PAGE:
Saturday, December 12, 2009

Meatloaf - February 10, 1994

Every Saturday, The Rock and Roll Guru gives a comprehensive review of a live concert.

I was only able to see Meatloaf live once in my life. My friend Special Ed actually won tickets on the radio. Who does that? That was the luck of Special Ed. Of course, he had no car and no way to get to the show. So, he offered me a deal. If I drove and handled parking, the ticket was mine. It sounded like a great deal to me, so I happily accepted his offer. It was only after my acceptance that I learned the seats were in the third row. This would be the closest I had ever been to the stage before.

The Stabler Arena in Bethlehem, Pennsylvania, is a small theater that holds approximately 6,000 people. It was a change of pace from where I had been seeing concerts and a nice one. A small, intimate venue, I just knew the acoustics were going to be incredible. Add in the fact that we were sitting in the third row with aisle seats, and well, it just couldn’t get much better than that.

I don’t recall if anyone actually opened for Meatloaf on this night. I know Special Ed and I were both excited and the seats were incredible. Meatloaf had assembled a great backup band for this world tour that would last more than two years. Bat Out of Hell II: Back Into Hell was a highly well received album, critics and fans alike loved it, and although he had never really gone anywhere, everyone touted this as Meatloaf’s comeback album.

The night began with the all too familiar opening piano twill of I Would Do Anything For Love, and the crowd roared! Slowly, Meatloaf made his way to center stage. Dressed like a prince from the romantic era, Meatloaf took the microphone and wowed us all with his incredible voice. He still had the power to sing like no other. Playing songs from only the Bat Out Of Hell albums, this was a concert with no filler. Bat Out Of Hell is one of the greatest albums in rock history and Bat Out Of Hell II is a solid and worthy sequel.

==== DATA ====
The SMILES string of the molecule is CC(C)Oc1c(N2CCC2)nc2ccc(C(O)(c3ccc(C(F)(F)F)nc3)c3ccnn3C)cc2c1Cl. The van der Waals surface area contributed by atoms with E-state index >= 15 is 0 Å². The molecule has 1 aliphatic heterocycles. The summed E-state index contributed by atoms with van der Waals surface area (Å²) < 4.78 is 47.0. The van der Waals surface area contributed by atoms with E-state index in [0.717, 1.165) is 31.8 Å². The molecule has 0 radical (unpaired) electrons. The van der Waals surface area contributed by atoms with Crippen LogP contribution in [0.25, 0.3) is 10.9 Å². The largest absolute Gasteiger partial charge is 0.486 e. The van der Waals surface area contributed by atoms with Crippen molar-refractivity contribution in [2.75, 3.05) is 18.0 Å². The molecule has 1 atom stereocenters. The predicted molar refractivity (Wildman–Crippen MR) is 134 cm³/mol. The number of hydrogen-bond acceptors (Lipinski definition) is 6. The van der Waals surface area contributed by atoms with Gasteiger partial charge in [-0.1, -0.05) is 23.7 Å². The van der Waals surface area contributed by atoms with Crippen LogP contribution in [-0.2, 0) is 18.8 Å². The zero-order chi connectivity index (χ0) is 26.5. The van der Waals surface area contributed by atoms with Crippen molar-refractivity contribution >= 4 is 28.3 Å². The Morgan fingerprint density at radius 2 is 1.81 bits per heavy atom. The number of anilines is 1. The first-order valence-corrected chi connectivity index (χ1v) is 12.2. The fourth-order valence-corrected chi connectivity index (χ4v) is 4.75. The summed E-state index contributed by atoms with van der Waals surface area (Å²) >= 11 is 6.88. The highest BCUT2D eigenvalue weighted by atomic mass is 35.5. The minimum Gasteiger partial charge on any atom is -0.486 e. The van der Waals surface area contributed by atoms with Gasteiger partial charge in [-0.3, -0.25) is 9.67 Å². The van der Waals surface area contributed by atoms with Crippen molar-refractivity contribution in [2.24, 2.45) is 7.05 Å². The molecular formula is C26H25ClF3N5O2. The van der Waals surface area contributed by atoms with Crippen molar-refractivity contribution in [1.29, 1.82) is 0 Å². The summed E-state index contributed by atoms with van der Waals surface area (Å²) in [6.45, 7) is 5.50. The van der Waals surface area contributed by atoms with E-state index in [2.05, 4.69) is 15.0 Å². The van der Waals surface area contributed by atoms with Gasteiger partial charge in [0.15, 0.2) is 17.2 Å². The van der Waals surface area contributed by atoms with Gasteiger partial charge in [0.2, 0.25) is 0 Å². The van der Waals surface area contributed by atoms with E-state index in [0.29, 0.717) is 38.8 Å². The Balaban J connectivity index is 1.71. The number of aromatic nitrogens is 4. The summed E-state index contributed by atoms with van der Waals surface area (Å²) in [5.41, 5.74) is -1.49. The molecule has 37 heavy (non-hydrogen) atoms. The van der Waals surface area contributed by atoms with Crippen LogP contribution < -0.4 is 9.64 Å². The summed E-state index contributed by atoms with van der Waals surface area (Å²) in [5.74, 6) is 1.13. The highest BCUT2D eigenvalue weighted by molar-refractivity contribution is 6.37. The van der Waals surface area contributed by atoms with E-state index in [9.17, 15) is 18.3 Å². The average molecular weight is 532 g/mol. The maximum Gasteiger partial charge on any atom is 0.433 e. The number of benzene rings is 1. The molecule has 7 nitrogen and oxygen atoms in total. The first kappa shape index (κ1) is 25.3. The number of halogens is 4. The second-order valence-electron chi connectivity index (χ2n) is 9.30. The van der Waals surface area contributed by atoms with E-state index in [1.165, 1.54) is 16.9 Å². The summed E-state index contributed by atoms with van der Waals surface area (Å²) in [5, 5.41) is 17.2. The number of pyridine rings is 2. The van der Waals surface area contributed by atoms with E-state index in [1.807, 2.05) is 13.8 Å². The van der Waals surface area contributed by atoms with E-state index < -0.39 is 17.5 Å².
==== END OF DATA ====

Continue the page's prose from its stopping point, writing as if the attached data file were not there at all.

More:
The female singer he hired to do the live duets with him was not only beautiful but she had a voice that was equally amazing. I don’t know her name, but I know she could sing and she brought it from the opening number of I Would Do Anything… just amazing.

One interesting observation was the number of younger fans in attendance. Approximately half of the audience couldn’t have been more than 5 when the first Bat Out Of Hell was released, ourselves included. There were a lot of high school students at the show, and it was pleasing to see the diversity of fans that Meatloaf had. Ranging from their 40s all the way to teenage years, Meatloaf was showing his ability to be timeless. His subject matter spoke to fans old and new.

Memorable songs performed included Life Is A Lemon which we sang out as loud as we could, I Would Do Anything…, Rock And Roll Dreams Come True, Heaven Can Wait, Bat Out of Hell, and of course, Paradise By The Dashboard Light.

Paradise was the big show stopper, the final song of the night (although there may have been an encore, I don’t quite recall) and it was AMAZING. Done note for note, album perfect, Meatloaf and company blew us away. The entire audience leapt to their feet on the first all too familiar guitar riff that opens this epic song. For the segue in the middle, Phil Rizzuto’s voice recording used on the album was piped in over the house speakers until the infamous scream of “Stop right there!” The interplay between Meatloaf and his onstage female cohort was fun to watch as they played up the themes of the song.

In an amazing display of theatrics, musical style, and grace, Meatloaf delivered a magical performance that captivated us all for the two hours the show lasted. I left the Stabler Arena with much more respect for Meatloaf than when I entered. He gave his all for his art. His performance was magnificent, and although I have never see him in concert since, I was very impressed by what he had done.

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